The After Show (#7)

Roxy Box was a semi-intelligent reporter working for News Corpse, the Internet conglomerate.  Roxy was not a woman or man — Roxy was IT, “information technology” commonly known as a computer or a brain in a box.  IT was the M.C. for the After Show (a spin-off from the Police Kebab Reality Show) where results of audience participation on the guilt or innocence of Adamine Krator would be revealed.  Judgement was determined by a forensic Logarithm that dissected info from billions of tweets, emails, phone calls, and hidden cameras.  Roxy Box interviewed Krator before revealing any consequences or calculations.  IT was all show business to build anticipation to maintain a large audience that translated into approval ratings and commercial success.  Adamine had no choice but to submit to the interview and resulting humiliation.

For this interview, Roxy appeared as a glowing black box dipped in glitter; flamboyant, yet serious.  “You must be proud, Mr. Krator,”  IT virtually gushed, “the ratings on your trial are through the roof.”  A flummoxed Adamine replied, “I just want to know the results.”

“Not so fast.  This is a time for our audience and fans to savor recent proceedings, a momentous trial: a distinguished detective on trial for murder and other crimes.  Can you definitively state that you proved your case?”  “Well,” Krator responded, “let’s see what the results say.  I did my best.”  The audience felt Krator was giving a poor performance — the numbers on the Approval Monitor dropped precipitously.  Roxy had to up the ante and electrify the viewing masses, “What about the under age boy in the theater — Did you rape him?”  Krator stammered, “how could I, I wasn’t there.”  Roxy retaliated, “Oh, Mr. Detective, you were there alright.  Your finger prints are all over the boy’s butt — and isn’t it true that the young man, the murder victim, was the same boy who grew up confused and tormented due to your deviancy?”  Roxy Box momentarily turned red for dramatic effect.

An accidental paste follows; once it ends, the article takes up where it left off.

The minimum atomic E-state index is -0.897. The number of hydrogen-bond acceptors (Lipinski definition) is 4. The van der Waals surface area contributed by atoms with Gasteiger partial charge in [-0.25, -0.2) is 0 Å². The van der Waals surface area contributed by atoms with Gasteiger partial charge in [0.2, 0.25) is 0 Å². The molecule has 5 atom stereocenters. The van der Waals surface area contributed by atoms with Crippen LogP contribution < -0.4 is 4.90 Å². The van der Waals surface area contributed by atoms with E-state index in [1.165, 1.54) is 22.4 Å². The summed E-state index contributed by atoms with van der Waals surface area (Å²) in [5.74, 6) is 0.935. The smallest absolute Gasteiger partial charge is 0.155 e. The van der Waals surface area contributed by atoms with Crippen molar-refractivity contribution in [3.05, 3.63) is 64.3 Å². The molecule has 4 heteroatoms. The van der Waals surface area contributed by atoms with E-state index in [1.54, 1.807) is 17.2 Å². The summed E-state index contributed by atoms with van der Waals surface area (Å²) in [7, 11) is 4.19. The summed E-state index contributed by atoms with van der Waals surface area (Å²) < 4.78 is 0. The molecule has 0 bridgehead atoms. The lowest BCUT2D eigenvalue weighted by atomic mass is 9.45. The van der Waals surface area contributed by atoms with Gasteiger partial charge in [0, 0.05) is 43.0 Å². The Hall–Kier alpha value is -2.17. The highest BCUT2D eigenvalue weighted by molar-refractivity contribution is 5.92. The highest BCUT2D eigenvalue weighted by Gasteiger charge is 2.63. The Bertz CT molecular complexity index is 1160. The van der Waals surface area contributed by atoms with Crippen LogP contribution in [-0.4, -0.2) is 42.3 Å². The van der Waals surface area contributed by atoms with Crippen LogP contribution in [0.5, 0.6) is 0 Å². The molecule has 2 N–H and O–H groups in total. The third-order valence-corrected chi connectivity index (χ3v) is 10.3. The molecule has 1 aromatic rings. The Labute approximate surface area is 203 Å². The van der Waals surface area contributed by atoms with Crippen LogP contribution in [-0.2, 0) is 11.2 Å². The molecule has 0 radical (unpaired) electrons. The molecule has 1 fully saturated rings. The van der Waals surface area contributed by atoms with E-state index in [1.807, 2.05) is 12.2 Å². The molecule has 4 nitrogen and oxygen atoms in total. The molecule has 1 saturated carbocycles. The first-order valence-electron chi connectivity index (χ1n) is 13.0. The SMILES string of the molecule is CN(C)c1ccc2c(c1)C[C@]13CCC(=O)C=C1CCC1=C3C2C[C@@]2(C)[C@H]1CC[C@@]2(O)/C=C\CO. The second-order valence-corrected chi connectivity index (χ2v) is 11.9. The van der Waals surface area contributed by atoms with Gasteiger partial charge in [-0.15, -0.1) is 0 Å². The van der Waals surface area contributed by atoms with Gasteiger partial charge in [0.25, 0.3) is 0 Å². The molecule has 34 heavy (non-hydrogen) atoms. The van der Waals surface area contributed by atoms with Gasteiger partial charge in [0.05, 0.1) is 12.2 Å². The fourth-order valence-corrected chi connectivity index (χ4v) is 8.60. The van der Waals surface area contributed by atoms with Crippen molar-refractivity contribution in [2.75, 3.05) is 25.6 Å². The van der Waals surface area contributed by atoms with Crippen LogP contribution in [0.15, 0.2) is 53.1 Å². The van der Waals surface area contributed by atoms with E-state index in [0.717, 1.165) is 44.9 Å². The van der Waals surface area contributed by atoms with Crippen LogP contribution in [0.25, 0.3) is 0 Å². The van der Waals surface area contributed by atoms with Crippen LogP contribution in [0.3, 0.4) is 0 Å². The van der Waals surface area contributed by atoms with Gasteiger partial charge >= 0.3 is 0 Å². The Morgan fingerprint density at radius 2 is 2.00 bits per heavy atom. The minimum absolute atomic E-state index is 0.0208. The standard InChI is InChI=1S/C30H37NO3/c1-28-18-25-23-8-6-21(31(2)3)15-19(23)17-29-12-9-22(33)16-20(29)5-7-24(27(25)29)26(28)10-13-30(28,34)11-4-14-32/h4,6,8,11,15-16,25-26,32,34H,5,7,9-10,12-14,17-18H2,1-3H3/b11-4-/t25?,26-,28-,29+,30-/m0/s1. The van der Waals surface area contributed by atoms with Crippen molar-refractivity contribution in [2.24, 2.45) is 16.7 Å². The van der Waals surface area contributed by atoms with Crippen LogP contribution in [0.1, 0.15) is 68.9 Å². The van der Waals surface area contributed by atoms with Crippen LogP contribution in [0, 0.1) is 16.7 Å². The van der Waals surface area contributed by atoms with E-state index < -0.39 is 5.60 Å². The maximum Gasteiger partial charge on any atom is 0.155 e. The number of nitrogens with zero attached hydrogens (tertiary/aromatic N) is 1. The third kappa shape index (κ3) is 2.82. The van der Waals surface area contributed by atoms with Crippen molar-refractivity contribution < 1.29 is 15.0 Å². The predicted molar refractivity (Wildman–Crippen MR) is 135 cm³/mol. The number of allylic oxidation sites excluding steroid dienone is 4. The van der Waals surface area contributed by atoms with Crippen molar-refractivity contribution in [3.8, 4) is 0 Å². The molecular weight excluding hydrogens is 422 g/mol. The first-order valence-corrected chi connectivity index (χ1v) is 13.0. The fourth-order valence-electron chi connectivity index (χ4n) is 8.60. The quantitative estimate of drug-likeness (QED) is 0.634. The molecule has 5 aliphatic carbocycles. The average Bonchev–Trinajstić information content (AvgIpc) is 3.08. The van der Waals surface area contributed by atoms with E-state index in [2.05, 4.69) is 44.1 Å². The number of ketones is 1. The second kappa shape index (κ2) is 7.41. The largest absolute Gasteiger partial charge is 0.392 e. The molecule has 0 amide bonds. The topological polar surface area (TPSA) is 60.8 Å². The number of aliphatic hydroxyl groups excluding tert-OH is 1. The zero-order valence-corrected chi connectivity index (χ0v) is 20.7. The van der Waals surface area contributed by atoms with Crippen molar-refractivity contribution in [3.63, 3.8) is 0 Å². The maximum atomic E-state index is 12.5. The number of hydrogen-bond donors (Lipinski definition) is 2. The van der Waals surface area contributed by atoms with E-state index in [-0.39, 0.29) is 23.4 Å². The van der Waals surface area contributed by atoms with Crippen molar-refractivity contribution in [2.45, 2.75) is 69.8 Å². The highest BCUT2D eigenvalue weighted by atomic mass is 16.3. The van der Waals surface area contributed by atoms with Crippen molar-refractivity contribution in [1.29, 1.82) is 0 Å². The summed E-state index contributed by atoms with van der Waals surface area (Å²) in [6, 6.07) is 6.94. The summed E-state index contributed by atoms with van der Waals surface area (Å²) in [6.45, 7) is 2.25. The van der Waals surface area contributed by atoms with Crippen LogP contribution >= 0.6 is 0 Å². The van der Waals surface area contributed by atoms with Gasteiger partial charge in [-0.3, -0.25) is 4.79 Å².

Krator was confused.  He remembered being a movie projectionist, an odd job to help pay for school.  He was never interested in any Shennanigans with a boy.  He remained a virgin for most of his adult life (his wife could attest to that, “god rest her soul”).   Then, again, it made a kind of macabre sense: a perverse love interest that became an obsession and ended in a murder.   The scenario had the right symmetry, but the wrong actors.  It wasn’t him, but Roxy wouldn’t let go — IT kept pushing, “you were jealous of the young man — his freedom, youth, and talent.  You wanted to be an artist yourself isn’t that true.”

“Never,” Adamine stated, “I took the role of an artist to discover the murderer, but I never wanted that kind of life.”

“Results are in, Mr. Krator.  Guilty — no surprise there — but I want to assure our stalwart audience — the show will not end here.  It continues with a stunning conclusion:  the sentencing of Adamine Krator! — but, first a word from our sponsor, ‘Headcase,’ a product of Bio-Dynamics.”  (to be continued)

Red Theater

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